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Up in smoke. A sudden global warming 55 million years ago might have been fueled by carbon dioxide released from permafrost, as happened in Alaskan fires in 2007.

Bureau of Land Management/Alaska Fire Service

Did Melting Antarctic Permafrost Drive Ancient Global Warming?

Fifty-five million years ago, the world abruptly warmed by a scorching 5 degrees Celsius, the oceans turned acidic, and life ran a gantlet of extinction. Sound familiar? That was the closest nature ever came to foreshadowing the fossil-fuel-fed warming that is just getting underway now. But for 15 years, climate scientists have puzzled over how that ancient global warming could have happened. Now a group of researchers is offering a new explanation: The needed greenhouse gases could have gushed from thawing permafrost on an ice-free Antarctica.

The problem with the warming 55 million years ago—called the Paleocene-Eocene Thermal Maximum (PETM)—has been its magnitude. Somehow, some sort of carbon-rich deposit had to release several trillion tons of carbon over a few millennia in the form of the greenhouse gases carbon dioxide and methane. Absent humans burning fossil fuels, the best bet has been the methane locked in ice—so-called methane hydrates—beneath the sea floor. But judging by today's stores of methane hydrates, there doesn't seem to have been enough methane stored at the time of the PETM to drive that much warming.

Climate scientist Robert DeConto of the University of Massachusetts, Amherst, and his colleagues think they have found an ancient carbon storehouse big enough to do the job. Carbon in the form of rotted plants is stored in coal, the mud of oceans and lakes, and soil, but the rotted-plant carbon in permanently frozen ground is both abundant and easily released once carbon-laden permafrost has thawed. So DeConto and colleagues set out to calculate how much permafrost carbon might have been around at the time of the PETM and how fast it might have been released. That required some educated guesses: how much land was at high latitudes, what kind of plants grew there, where permafrost could form under the then-warmer climate, and how much carbon dioxide and methane would be released when permafrost thawed as the world warmed slightly, among others.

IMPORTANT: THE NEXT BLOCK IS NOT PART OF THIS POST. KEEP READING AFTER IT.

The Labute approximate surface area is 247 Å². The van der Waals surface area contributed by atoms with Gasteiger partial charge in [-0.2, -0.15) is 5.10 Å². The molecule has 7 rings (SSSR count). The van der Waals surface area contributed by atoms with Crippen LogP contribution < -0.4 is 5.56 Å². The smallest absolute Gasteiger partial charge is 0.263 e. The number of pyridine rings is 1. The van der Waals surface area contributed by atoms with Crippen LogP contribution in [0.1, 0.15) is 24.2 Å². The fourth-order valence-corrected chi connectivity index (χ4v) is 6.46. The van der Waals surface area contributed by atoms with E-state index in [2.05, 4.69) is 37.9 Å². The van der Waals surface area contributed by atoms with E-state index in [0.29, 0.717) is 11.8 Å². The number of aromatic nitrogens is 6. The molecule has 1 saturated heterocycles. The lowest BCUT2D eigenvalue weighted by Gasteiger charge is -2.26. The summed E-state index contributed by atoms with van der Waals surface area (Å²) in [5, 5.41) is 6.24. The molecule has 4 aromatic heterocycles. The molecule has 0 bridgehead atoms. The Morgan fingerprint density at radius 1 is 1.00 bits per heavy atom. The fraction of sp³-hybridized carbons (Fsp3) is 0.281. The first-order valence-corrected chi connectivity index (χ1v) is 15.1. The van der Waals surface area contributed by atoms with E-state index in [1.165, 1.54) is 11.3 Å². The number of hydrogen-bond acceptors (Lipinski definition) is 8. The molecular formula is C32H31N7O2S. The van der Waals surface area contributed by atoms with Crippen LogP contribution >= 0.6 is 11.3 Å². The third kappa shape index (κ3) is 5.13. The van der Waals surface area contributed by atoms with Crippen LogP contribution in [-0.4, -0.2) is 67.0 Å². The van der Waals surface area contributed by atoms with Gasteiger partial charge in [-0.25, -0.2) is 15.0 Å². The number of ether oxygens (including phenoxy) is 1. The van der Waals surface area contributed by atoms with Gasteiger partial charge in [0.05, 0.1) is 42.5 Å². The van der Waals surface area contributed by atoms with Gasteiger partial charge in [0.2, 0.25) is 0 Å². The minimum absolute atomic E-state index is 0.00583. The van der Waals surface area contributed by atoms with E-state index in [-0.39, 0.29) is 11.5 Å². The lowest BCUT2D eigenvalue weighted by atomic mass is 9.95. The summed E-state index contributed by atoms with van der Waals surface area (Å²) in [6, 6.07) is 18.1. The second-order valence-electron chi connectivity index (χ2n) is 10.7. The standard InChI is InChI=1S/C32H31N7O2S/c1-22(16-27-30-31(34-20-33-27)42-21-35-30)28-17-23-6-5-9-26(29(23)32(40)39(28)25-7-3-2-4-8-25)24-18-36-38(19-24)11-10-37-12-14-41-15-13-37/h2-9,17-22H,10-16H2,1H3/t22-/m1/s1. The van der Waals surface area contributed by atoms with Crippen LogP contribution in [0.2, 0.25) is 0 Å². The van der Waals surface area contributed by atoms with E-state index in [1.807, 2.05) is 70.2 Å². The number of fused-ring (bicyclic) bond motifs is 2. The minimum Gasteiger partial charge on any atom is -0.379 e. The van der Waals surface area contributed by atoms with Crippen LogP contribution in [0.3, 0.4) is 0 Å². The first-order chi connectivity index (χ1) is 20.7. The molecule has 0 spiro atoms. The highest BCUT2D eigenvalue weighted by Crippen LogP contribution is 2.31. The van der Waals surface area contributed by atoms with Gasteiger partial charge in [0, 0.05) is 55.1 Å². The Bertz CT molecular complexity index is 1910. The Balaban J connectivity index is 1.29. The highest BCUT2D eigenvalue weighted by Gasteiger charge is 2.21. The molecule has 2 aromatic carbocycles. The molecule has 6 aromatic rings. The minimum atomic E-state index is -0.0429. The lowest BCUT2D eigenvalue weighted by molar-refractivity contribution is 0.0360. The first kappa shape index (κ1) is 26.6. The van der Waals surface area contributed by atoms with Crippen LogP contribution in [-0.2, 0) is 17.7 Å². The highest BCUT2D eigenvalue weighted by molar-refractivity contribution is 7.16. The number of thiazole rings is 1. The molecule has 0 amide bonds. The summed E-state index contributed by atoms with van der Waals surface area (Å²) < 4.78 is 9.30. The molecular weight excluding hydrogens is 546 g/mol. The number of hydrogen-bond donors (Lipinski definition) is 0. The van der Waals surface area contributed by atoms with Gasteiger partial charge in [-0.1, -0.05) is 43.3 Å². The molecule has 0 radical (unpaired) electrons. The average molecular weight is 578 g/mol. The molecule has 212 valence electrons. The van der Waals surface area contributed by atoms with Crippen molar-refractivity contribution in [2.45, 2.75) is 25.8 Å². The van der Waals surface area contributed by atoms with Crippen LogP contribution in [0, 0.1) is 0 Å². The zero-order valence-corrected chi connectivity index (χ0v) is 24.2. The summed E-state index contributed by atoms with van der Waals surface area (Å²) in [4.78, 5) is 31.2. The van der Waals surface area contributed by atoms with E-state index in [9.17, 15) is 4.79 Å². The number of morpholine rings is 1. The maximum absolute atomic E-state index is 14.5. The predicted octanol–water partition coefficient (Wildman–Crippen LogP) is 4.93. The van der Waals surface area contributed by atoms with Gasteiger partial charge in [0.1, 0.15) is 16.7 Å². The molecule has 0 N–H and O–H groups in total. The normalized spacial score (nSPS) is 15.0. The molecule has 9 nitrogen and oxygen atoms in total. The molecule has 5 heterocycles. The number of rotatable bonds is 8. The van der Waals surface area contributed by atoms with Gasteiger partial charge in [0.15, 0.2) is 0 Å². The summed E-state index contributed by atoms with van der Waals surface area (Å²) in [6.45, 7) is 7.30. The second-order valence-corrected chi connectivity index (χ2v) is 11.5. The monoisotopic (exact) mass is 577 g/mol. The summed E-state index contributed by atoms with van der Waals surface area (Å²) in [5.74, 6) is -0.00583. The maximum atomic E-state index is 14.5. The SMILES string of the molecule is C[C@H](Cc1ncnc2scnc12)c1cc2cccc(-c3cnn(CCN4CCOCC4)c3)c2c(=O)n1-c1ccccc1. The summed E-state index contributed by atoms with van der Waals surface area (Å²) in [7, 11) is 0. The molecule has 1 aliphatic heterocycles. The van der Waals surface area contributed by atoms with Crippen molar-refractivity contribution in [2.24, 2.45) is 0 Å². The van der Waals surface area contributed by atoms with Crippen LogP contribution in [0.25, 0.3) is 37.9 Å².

In the team's modeling, at least, the PETM world held about 3.7 trillion metric tons of carbon in permafrost, nearly half of it on Antarctica (where there is nearly none today). Once the warming that had been going on for millions of years reached a threshold and that permafrost began to thaw, decomposing organic matter yielded 1.2 trillion tons of carbon as carbon dioxide and methane. The resulting greenhouse warming thawed more permafrost, releasing more greenhouse gases. After 10,000 years, almost all of the permafrost stores would have been released, according to the modeling, raising the global temperature just as much as actually happened.

In a field that's long lacked an explanatory paradigm, one might expect a possible solution to get a warm reception. Not when the PETM is involved. "It's another idea to explain this really big problem," says Gerald Dickens of Rice University in Houston, Texas, a founding member of the PETM-studying community, "but by no means do I believe it's the right answer." He sees the same fundamental problem with permafrost as with methane hydrates-the likely amount of available carbon falls short of that needed by a factor of two or three. And it gets worse. "How you test any of these ideas," he says, "is really problematic. How do you prove there's a whole bunch of permafrost" 55 million years ago?